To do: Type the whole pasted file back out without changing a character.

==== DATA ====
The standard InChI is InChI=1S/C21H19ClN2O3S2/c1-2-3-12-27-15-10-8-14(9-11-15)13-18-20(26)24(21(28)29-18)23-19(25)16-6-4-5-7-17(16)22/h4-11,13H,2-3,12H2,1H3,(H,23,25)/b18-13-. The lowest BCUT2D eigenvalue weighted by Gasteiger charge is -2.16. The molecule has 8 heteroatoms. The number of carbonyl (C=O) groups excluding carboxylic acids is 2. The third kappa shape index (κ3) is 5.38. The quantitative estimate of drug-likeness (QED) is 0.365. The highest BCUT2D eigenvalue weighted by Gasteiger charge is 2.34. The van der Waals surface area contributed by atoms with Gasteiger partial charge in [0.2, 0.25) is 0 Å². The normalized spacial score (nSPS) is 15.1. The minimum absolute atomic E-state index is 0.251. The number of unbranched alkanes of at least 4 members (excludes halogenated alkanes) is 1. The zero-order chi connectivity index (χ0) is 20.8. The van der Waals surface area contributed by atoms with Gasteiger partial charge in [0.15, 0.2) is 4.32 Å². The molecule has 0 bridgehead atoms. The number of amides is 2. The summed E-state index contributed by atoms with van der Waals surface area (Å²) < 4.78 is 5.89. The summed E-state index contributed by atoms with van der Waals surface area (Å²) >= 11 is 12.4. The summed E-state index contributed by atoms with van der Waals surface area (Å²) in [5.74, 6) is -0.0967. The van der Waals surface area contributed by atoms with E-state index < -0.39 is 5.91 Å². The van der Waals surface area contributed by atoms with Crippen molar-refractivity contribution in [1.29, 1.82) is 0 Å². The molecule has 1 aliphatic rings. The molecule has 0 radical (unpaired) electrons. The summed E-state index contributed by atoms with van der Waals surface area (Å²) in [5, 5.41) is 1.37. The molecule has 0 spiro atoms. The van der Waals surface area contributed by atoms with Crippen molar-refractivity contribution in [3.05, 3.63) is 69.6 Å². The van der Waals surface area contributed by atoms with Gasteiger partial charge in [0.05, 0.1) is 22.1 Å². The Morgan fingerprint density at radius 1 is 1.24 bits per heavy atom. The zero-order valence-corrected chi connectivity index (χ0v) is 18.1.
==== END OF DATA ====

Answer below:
The standard InChI is InChI=1S/C21H19ClN2O3S2/c1-2-3-12-27-15-10-8-14(9-11-15)13-18-20(26)24(21(28)29-18)23-19(25)16-6-4-5-7-17(16)22/h4-11,13H,2-3,12H2,1H3,(H,23,25)/b18-13-. The lowest BCUT2D eigenvalue weighted by Gasteiger charge is -2.16. The molecule has 8 heteroatoms. The number of carbonyl (C=O) groups excluding carboxylic acids is 2. The third kappa shape index (κ3) is 5.38. The quantitative estimate of drug-likeness (QED) is 0.365. The highest BCUT2D eigenvalue weighted by Gasteiger charge is 2.34. The van der Waals surface area contributed by atoms with Gasteiger partial charge in [0.2, 0.25) is 0 Å². The normalized spacial score (nSPS) is 15.1. The minimum absolute atomic E-state index is 0.251. The number of unbranched alkanes of at least 4 members (excludes halogenated alkanes) is 1. The zero-order chi connectivity index (χ0) is 20.8. The van der Waals surface area contributed by atoms with Gasteiger partial charge in [0.15, 0.2) is 4.32 Å². The molecule has 0 bridgehead atoms. The number of amides is 2. The summed E-state index contributed by atoms with van der Waals surface area (Å²) < 4.78 is 5.89. The summed E-state index contributed by atoms with van der Waals surface area (Å²) >= 11 is 12.4. The summed E-state index contributed by atoms with van der Waals surface area (Å²) in [5.74, 6) is -0.0967. The van der Waals surface area contributed by atoms with E-state index < -0.39 is 5.91 Å². The van der Waals surface area contributed by atoms with Crippen molar-refractivity contribution in [1.29, 1.82) is 0 Å². The molecule has 1 aliphatic rings. The molecule has 0 radical (unpaired) electrons. The summed E-state index contributed by atoms with van der Waals surface area (Å²) in [5, 5.41) is 1.37. The molecule has 0 spiro atoms. The van der Waals surface area contributed by atoms with Crippen molar-refractivity contribution in [3.05, 3.63) is 69.6 Å². The van der Waals surface area contributed by atoms with Gasteiger partial charge in [0.05, 0.1) is 22.1 Å². The Morgan fingerprint density at radius 1 is 1.24 bits per heavy atom. The zero-order valence-corrected chi connectivity index (χ0v) is 18.1.